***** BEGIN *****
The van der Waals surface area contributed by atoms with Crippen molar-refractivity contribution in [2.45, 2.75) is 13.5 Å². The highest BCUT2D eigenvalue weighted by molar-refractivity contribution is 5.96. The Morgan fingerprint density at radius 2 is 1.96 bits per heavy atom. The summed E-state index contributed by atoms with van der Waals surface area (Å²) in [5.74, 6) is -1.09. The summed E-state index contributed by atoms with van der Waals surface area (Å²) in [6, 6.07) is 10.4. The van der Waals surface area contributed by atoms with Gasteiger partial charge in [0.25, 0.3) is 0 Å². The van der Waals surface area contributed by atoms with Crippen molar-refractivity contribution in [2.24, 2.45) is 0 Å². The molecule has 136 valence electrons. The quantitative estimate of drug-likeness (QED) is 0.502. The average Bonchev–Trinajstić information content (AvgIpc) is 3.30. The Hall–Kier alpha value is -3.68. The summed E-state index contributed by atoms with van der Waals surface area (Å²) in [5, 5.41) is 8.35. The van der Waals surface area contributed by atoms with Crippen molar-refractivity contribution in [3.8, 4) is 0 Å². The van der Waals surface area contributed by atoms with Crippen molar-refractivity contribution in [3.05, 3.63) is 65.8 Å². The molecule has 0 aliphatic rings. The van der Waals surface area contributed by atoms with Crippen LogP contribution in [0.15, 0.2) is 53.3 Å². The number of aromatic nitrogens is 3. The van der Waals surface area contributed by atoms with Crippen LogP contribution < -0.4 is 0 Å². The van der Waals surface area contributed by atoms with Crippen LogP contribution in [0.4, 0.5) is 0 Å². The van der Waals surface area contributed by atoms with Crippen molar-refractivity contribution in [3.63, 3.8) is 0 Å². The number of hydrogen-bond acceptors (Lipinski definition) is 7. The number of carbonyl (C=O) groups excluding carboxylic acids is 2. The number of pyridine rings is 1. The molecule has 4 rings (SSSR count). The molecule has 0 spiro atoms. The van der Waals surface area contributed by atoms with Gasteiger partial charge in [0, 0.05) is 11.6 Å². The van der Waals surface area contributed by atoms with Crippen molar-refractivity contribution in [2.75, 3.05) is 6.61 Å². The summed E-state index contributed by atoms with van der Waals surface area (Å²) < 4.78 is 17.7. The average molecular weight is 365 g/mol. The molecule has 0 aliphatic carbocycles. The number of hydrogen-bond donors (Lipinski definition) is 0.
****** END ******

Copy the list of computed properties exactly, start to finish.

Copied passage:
The van der Waals surface area contributed by atoms with Crippen molar-refractivity contribution in [2.45, 2.75) is 13.5 Å². The highest BCUT2D eigenvalue weighted by molar-refractivity contribution is 5.96. The Morgan fingerprint density at radius 2 is 1.96 bits per heavy atom. The summed E-state index contributed by atoms with van der Waals surface area (Å²) in [5.74, 6) is -1.09. The summed E-state index contributed by atoms with van der Waals surface area (Å²) in [6, 6.07) is 10.4. The van der Waals surface area contributed by atoms with Gasteiger partial charge in [0.25, 0.3) is 0 Å². The van der Waals surface area contributed by atoms with Crippen molar-refractivity contribution in [2.24, 2.45) is 0 Å². The molecule has 136 valence electrons. The quantitative estimate of drug-likeness (QED) is 0.502. The average Bonchev–Trinajstić information content (AvgIpc) is 3.30. The Hall–Kier alpha value is -3.68. The summed E-state index contributed by atoms with van der Waals surface area (Å²) in [5, 5.41) is 8.35. The van der Waals surface area contributed by atoms with Crippen molar-refractivity contribution in [3.8, 4) is 0 Å². The van der Waals surface area contributed by atoms with Crippen molar-refractivity contribution in [3.05, 3.63) is 65.8 Å². The molecule has 0 aliphatic rings. The van der Waals surface area contributed by atoms with Crippen LogP contribution in [0.15, 0.2) is 53.3 Å². The number of aromatic nitrogens is 3. The van der Waals surface area contributed by atoms with Crippen LogP contribution < -0.4 is 0 Å². The van der Waals surface area contributed by atoms with Crippen LogP contribution in [0.4, 0.5) is 0 Å². The van der Waals surface area contributed by atoms with Crippen molar-refractivity contribution in [3.63, 3.8) is 0 Å². The number of hydrogen-bond acceptors (Lipinski definition) is 7. The number of carbonyl (C=O) groups excluding carboxylic acids is 2. The number of pyridine rings is 1. The molecule has 4 rings (SSSR count). The molecule has 0 spiro atoms. The van der Waals surface area contributed by atoms with Gasteiger partial charge in [0, 0.05) is 11.6 Å². The van der Waals surface area contributed by atoms with Crippen molar-refractivity contribution in [2.75, 3.05) is 6.61 Å². The summed E-state index contributed by atoms with van der Waals surface area (Å²) < 4.78 is 17.7. The average molecular weight is 365 g/mol. The molecule has 0 aliphatic carbocycles. The number of hydrogen-bond donors (Lipinski definition) is 0.